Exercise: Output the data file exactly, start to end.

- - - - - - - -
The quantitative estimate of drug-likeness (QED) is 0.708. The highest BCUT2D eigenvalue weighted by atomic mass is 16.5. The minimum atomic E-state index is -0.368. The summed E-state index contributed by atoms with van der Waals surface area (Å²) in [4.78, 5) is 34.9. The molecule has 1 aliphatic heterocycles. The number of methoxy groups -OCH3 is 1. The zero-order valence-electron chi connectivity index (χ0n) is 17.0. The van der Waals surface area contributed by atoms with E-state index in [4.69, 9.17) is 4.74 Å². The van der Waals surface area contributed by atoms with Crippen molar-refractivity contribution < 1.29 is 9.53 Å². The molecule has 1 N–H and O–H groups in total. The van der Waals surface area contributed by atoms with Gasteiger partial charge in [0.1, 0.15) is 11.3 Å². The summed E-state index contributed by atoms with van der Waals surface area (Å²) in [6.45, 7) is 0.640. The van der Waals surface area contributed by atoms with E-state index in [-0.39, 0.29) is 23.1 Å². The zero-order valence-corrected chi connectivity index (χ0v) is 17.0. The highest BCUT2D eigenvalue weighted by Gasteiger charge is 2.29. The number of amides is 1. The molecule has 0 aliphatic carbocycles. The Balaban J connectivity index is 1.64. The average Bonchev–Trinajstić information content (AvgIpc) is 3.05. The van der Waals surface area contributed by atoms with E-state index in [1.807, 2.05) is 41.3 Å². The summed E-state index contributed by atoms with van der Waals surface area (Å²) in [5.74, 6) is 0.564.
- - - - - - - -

The quantitative estimate of drug-likeness (QED) is 0.708. The highest BCUT2D eigenvalue weighted by atomic mass is 16.5. The minimum atomic E-state index is -0.368. The summed E-state index contributed by atoms with van der Waals surface area (Å²) in [4.78, 5) is 34.9. The molecule has 1 aliphatic heterocycles. The number of methoxy groups -OCH3 is 1. The zero-order valence-electron chi connectivity index (χ0n) is 17.0. The van der Waals surface area contributed by atoms with E-state index in [4.69, 9.17) is 4.74 Å². The van der Waals surface area contributed by atoms with Crippen molar-refractivity contribution < 1.29 is 9.53 Å². The molecule has 1 N–H and O–H groups in total. The van der Waals surface area contributed by atoms with Gasteiger partial charge in [0.1, 0.15) is 11.3 Å². The summed E-state index contributed by atoms with van der Waals surface area (Å²) in [6.45, 7) is 0.640. The van der Waals surface area contributed by atoms with E-state index in [-0.39, 0.29) is 23.1 Å². The zero-order valence-corrected chi connectivity index (χ0v) is 17.0. The highest BCUT2D eigenvalue weighted by Gasteiger charge is 2.29. The number of amides is 1. The molecule has 0 aliphatic carbocycles. The Balaban J connectivity index is 1.64. The average Bonchev–Trinajstić information content (AvgIpc) is 3.05. The van der Waals surface area contributed by atoms with E-state index in [1.807, 2.05) is 41.3 Å². The summed E-state index contributed by atoms with van der Waals surface area (Å²) in [5.74, 6) is 0.564.